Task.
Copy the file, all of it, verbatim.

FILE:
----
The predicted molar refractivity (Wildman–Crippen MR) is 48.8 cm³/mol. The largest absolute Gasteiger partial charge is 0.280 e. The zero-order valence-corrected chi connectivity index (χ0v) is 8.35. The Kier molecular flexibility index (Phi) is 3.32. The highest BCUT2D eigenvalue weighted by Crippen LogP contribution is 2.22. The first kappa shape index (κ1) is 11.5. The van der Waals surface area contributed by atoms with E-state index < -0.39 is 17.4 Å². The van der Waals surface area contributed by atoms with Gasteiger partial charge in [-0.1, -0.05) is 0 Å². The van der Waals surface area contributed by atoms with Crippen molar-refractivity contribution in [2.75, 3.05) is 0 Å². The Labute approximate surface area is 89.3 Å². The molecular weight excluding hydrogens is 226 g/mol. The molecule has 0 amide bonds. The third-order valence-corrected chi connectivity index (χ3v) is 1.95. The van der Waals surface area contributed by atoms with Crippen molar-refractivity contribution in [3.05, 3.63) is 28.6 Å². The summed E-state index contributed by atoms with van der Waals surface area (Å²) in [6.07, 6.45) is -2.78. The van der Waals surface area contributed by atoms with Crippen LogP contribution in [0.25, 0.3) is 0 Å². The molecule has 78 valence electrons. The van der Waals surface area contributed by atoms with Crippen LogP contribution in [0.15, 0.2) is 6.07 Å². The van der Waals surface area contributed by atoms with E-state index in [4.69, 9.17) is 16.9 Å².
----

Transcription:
The predicted molar refractivity (Wildman–Crippen MR) is 48.8 cm³/mol. The largest absolute Gasteiger partial charge is 0.280 e. The zero-order valence-corrected chi connectivity index (χ0v) is 8.35. The Kier molecular flexibility index (Phi) is 3.32. The highest BCUT2D eigenvalue weighted by Crippen LogP contribution is 2.22. The first kappa shape index (κ1) is 11.5. The van der Waals surface area contributed by atoms with E-state index < -0.39 is 17.4 Å². The van der Waals surface area contributed by atoms with Gasteiger partial charge in [-0.1, -0.05) is 0 Å². The van der Waals surface area contributed by atoms with Crippen molar-refractivity contribution in [2.75, 3.05) is 0 Å². The Labute approximate surface area is 89.3 Å². The molecular weight excluding hydrogens is 226 g/mol. The molecule has 0 amide bonds. The third-order valence-corrected chi connectivity index (χ3v) is 1.95. The van der Waals surface area contributed by atoms with Crippen molar-refractivity contribution in [3.05, 3.63) is 28.6 Å². The summed E-state index contributed by atoms with van der Waals surface area (Å²) in [6.07, 6.45) is -2.78. The van der Waals surface area contributed by atoms with Crippen LogP contribution in [0.25, 0.3) is 0 Å². The molecule has 78 valence electrons. The van der Waals surface area contributed by atoms with Crippen LogP contribution in [0.15, 0.2) is 6.07 Å². The van der Waals surface area contributed by atoms with E-state index in [4.69, 9.17) is 16.9 Å².